JEL classification:

    • H21 - Public Economics - - Taxation, Subsidies, and Revenue - - - Efficiency; Optimal Taxation
    • H23 - Public Economics - - Taxation, Subsidies, and Revenue - - - Externalities; Redistributive Effects; Environmental Taxes and Subsidies
    • Q53 - Agricultural and Natural Resource Economics; Environmental and Ecological Economics - - Environmental Economics - - - Air Pollution; Water Pollution; Noise; Hazardous Waste; Solid Waste; Recycling

    Statistics

    Access and download statistics

    Corrections

    All material on this site has been provided by the respective publishers and authors. You can help correct errors and omissions. When requesting a correction, please mention this item's handle: RePEc:kap:enreec:v:39:y:2008:i:3:p:311-330. See general information about how to correct material in RePEc.

    For technical questions regarding this item, or to correct its authors, title, abstract, bibliographic or download information, contact: (Sonal Shukla) or (Rebekah McClure). General contact details of provider: http://www.springer.com .

    If you have authored this item and are not yet registered with RePEc, we encourage you to do it here. This allows to link your profile to this item. It also allows you to accept potential citations to this item that we are uncertain about.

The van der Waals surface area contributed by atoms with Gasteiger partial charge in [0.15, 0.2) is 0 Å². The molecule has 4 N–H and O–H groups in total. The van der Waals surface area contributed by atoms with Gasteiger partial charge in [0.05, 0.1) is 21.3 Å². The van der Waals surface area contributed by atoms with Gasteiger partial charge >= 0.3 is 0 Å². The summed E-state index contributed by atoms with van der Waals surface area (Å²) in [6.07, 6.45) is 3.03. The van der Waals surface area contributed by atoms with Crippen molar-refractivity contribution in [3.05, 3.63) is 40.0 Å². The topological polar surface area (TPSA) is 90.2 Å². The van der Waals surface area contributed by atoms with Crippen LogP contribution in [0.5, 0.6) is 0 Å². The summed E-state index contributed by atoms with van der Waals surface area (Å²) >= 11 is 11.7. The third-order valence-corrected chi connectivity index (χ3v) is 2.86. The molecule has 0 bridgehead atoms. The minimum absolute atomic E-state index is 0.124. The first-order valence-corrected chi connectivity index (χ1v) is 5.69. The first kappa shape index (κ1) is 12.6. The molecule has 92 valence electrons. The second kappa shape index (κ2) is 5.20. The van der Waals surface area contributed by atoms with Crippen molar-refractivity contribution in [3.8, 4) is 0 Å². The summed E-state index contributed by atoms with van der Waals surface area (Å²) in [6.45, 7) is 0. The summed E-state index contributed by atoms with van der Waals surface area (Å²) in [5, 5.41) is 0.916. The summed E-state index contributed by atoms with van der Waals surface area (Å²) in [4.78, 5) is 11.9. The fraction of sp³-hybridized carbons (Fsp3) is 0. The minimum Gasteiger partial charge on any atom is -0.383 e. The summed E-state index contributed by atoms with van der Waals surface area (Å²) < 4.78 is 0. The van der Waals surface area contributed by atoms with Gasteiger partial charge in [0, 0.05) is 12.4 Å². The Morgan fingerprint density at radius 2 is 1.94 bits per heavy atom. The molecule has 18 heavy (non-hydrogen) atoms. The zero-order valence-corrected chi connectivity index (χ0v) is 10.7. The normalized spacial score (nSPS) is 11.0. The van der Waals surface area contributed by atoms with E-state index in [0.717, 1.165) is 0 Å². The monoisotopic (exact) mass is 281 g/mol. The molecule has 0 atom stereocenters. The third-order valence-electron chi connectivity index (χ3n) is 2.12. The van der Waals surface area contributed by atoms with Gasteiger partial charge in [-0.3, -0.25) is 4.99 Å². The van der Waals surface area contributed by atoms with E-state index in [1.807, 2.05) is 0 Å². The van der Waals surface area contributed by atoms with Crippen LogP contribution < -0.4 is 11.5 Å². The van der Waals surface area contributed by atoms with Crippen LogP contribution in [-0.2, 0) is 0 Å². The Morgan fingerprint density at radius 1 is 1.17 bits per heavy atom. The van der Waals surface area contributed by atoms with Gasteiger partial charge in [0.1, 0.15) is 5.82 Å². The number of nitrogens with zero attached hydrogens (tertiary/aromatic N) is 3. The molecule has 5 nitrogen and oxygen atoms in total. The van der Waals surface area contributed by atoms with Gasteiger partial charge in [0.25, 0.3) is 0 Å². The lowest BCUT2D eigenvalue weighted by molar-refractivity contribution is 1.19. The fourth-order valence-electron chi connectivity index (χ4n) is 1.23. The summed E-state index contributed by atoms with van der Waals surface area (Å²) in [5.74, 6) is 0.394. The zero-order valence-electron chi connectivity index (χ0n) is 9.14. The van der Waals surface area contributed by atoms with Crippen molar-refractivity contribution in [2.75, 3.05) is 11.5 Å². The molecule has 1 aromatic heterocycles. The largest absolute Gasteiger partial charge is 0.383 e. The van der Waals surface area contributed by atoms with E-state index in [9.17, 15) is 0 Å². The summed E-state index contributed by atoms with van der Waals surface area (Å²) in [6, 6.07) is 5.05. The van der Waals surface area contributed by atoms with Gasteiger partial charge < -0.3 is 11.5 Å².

If CitEc recognized a reference but did not link an item in RePEc to it, you can help with this form .

    If you know of missing items citing this one, you can help us creating those links by adding the relevant references in the same way as above, for each refering item. If you are a registered author of this item, you may also want to check the "citations" tab in your RePEc Author Service profile, as there may be some citations waiting for confirmation.

    Please note that corrections may take a couple of weeks to filter through the various RePEc services.

    IDEAS is a RePEc service hosted by the Research Division of the Federal Reserve Bank of St. Louis . RePEc uses bibliographic data supplied by the respective publishers.